If you are reading this article, then there’s a good chance you already know this–but disasters can happen any time, anywhere. Here is just a small cross-section of what I’ve seen in my life:
Blizzards, Snow, and Cold Weather
My mother was born in 1925, and she told of many times in the winter when roads might not be opened for a week or 10 days in rural Floyd County, Iowa. When she was 8, she developed appendicitis, and Grandpa took her straight to Charles City-over the ditches full of snow, fence lines, and the river–the snow was that hard crusted and solid enough to carry the sleigh and 2 horses.
In the winter of 1864, the year a great-grandfather moved here from Dane County (Madison) Wis., there was a stretch of railroad near Lawler that was several miles long 11 feet deep in snow.
I can go back and say that George Soule, Mayflower passenger, was 11 times removed my grandfather. And beyond that some unknown Indian woman from Minnesota–10,000 to 15,000 years.
I distinctly remember the winter of ’50-’51 that the snow at our home in Osage, Iowa (N.E. Ia.-Mitchell Cty.) was up to the lower window sill on the 2nd floor of our home, and for 29 days straight the temperature never above 0F and was always -25 to -30F and lower every night.
In August ’85, here in Des Moines, we had 8 days straight where it was well over 100F-108F was the worst, and as a road building supervisor, I was on the ground out in it with no shade anywhere.
Then in ’93 we got hit with record floods–“The Great Flood of 1993”–no water for days, electricity did stay on, extremely serious flooding over the whole state, only 2 bridges in the city open because of geography and we have gobs of bridges–I walked levees on patrol for 13 days straight and lost 25 pounds doing it 12 hours a day.
We live in what is called the “craton” of the North American landmass, in Iowa. Earthquakes here rate about 2 in probability 100. But there is a very large crescent shaped failed fault that runs in a broad swath from SW to NE that is filled 35,000 feet down with waste rock from the various ancient Oceans and later Ice Ages.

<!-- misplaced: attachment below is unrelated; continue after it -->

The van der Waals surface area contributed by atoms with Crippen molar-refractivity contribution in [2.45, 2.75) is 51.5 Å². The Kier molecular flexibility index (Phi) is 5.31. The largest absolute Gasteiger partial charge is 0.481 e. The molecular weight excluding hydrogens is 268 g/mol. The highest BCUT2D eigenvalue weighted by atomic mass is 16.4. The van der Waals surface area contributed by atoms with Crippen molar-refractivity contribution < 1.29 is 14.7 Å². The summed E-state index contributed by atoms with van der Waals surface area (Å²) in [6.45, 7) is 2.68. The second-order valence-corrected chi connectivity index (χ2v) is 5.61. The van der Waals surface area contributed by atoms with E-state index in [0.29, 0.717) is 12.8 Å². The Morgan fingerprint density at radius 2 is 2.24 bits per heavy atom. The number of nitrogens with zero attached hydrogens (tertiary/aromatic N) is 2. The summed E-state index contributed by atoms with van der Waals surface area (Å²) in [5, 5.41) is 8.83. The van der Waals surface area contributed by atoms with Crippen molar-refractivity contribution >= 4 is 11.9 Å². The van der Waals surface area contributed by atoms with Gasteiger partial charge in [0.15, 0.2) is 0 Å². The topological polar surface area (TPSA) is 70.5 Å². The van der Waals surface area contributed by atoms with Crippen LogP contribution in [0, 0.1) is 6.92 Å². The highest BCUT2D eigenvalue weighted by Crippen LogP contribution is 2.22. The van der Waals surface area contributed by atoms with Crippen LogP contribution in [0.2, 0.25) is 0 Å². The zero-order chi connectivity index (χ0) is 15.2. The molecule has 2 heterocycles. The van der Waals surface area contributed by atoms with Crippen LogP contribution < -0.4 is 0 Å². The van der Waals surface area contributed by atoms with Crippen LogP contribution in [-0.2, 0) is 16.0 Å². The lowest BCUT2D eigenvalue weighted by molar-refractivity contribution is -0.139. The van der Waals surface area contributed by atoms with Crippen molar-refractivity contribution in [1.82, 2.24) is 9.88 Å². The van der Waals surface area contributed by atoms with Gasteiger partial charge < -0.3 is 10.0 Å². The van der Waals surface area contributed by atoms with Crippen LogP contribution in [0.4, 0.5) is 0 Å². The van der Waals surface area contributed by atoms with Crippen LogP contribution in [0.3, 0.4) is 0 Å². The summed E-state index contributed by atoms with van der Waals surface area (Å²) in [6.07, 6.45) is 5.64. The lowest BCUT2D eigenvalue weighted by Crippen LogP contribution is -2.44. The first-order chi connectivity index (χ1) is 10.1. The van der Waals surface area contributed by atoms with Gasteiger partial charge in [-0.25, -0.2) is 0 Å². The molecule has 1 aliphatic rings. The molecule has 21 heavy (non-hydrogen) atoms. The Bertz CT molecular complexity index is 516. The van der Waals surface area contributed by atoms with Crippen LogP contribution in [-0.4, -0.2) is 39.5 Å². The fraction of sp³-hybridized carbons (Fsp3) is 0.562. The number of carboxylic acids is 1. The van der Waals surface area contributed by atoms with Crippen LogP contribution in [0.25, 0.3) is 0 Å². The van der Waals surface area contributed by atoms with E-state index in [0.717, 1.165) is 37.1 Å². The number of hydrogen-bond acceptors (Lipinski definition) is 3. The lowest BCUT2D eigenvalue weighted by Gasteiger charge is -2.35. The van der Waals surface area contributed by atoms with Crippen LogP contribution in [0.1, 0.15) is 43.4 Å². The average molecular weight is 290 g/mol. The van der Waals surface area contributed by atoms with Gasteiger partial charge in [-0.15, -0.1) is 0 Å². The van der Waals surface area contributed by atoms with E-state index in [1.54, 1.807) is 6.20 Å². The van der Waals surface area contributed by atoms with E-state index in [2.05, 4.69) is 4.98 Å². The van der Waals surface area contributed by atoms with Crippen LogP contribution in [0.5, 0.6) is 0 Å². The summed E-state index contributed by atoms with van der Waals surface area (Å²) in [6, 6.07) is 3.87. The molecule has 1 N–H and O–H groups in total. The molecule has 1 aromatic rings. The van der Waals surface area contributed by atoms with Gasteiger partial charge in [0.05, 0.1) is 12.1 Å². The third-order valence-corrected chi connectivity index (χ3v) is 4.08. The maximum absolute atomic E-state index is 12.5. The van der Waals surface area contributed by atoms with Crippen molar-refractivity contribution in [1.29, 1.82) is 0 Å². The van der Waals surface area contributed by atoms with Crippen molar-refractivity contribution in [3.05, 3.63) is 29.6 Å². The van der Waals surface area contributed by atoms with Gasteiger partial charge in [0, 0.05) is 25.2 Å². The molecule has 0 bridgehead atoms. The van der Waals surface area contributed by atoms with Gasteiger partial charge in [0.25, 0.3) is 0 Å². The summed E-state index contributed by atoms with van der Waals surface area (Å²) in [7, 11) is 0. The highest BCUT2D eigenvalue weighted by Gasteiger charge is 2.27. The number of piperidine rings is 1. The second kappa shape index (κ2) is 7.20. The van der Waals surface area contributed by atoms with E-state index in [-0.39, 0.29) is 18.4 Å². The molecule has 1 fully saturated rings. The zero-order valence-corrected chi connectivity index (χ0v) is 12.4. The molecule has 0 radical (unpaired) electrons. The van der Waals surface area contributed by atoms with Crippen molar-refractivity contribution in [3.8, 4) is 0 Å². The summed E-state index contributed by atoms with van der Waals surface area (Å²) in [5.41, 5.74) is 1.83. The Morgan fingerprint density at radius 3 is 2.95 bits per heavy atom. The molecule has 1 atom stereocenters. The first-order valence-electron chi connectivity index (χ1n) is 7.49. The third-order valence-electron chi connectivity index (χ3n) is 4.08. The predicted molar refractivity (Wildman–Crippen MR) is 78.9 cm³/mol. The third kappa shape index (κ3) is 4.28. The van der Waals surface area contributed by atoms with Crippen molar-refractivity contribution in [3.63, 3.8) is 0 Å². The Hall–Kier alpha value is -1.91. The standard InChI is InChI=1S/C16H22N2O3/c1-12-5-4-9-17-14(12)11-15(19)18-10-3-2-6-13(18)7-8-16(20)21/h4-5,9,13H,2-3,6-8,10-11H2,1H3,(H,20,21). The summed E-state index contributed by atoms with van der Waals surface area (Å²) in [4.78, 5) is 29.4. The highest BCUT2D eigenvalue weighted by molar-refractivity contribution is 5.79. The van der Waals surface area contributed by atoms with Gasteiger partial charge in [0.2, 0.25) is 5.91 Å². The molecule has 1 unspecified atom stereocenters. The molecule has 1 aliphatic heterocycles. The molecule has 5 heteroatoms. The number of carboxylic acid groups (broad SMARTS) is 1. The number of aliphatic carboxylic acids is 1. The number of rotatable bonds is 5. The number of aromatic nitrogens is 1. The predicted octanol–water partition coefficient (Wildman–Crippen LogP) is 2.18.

A craton is the oldest and hardest part of a continent. So an earthquake here is very unlikely, but if it should happen it could be truly catastrophic because the fault is so deep and the surrounding rock is very hard. If we look back to the Great Quake of 1811 at New Madrid, Mo. and see that it made the Mississippi run backwards, the seriousness of a like quake here becomes much more understandable. If it should break, it will be a match for anything ever recorded in this nation, probably a 9 or 9.5 at least.
But weather is the main issue here, that and tornadoes. Quick, get in the basement under the stairs that are bolted to the floor and that should provide adequate protection.
As for the whole Seattle area, not only the Cascadia Fault, but Mt. Rainier, pose enormous challenges. Been there a number of times as an OTR driver, it’s beautiful, but it rains too much for my tastes. And my roots in this state go back to 1864.
I guess these things have impressed on me that “it” can happen here as well as anywhere else, and if you are unprepared, you will suffer. Ever since ’93 we have put a little away, and are now adding seriously to our Mountain House stockpile. Costco has had a very good price on the $125 boxes at $75 or $85, so we grab one of those every 2 or 4 weeks. And water–lots of water.
It’s unfortunate that according to DHS (Homeland Safety) only 1% of the population fits the term prepper, but then, that’s their problem, not mine. The average American simply will not accept that one of the facts of life is that a catastrophe can occur anywhere, and that it doesn’t have to be one you’d expect, although it’s probably the best starting point for beginning.